New Geothermal Tech Addition Could Produce Lithium



Nesjavellir Geothermal Power Plant in Þingvellir, Iceland.

Nesjavellir Geothermal Power Plant in Þingvellir, Iceland.

It’s possible that geothermal power plants may be useful for generating more than just electricity. Technology company Simbol Materials is developing an industrial add-on for geothermal facilities that can produce lithium from brine (the mixture of water and various elements used by geothermal stations). This new advance could result in an economically feasible source of lithium for use in batteries and other electronics.

Typically geothermal plants either release used water in the form of steam through smoke stacks or condense the steam back into water and reinject it into the geothermal reservoir. Instead this new process would take the resulting steam used for powering turbines and condense it back to water then filter the water to extract the mineral content. Volume lost by filtering out these minerals would be replaced with water sourced outside the reservoir to maintain the volume of water being reinjected into the reservoir for reuse. Right now the system can harvest lithium, manganese, and zinc but Simbol CEO Luka Erceg says that in the future they hope to expand this portfolio of extractable resources. “This brine has got half the periodic table in it and that’s a good news–bad news situation,” said Erceg.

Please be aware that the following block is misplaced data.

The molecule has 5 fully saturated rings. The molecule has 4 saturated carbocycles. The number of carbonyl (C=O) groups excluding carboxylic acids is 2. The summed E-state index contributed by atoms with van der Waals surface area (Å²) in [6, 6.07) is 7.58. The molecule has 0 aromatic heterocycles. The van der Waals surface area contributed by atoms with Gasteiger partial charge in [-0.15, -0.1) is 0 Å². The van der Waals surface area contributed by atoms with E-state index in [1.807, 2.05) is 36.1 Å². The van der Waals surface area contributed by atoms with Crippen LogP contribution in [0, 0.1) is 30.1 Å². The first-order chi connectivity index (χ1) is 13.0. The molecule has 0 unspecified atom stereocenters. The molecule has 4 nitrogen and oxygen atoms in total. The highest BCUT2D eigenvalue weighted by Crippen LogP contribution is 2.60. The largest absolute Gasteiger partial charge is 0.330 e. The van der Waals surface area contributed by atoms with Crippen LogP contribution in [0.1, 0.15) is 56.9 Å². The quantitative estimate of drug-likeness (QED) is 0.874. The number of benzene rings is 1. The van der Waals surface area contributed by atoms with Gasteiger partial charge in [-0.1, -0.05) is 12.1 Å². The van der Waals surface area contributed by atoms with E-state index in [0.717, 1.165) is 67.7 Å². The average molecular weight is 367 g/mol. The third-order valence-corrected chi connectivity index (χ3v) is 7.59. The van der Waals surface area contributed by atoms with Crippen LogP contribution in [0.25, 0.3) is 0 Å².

There are many advantages to this new method of lithium extraction over traditional mining operations. Perhaps one of the most beneficial is that waste carbon dioxide from geothermal facilities can be used to create lithium carbonate instead of using soda ash as other operations require. Additionally the filtration process can remove only what is specifically sought after reinjecting unwanted silica and other materials back into the geothermal well.

It has yet to be seen if this new method of obtaining lithium will be cost effective enough to warrant commercial use as it has only been accomplished in a proof of concept type experimental facility. However it is a promising and interesting new technology that provides yet another example of reusing and recycling. Erceg says, “You can produce 16,000 metric tons of lithium carbonate for every 50-megawatt geothermal power plant,” and that would definitely have an impact on global lithium supplies if many geothermal stations implement this technology.

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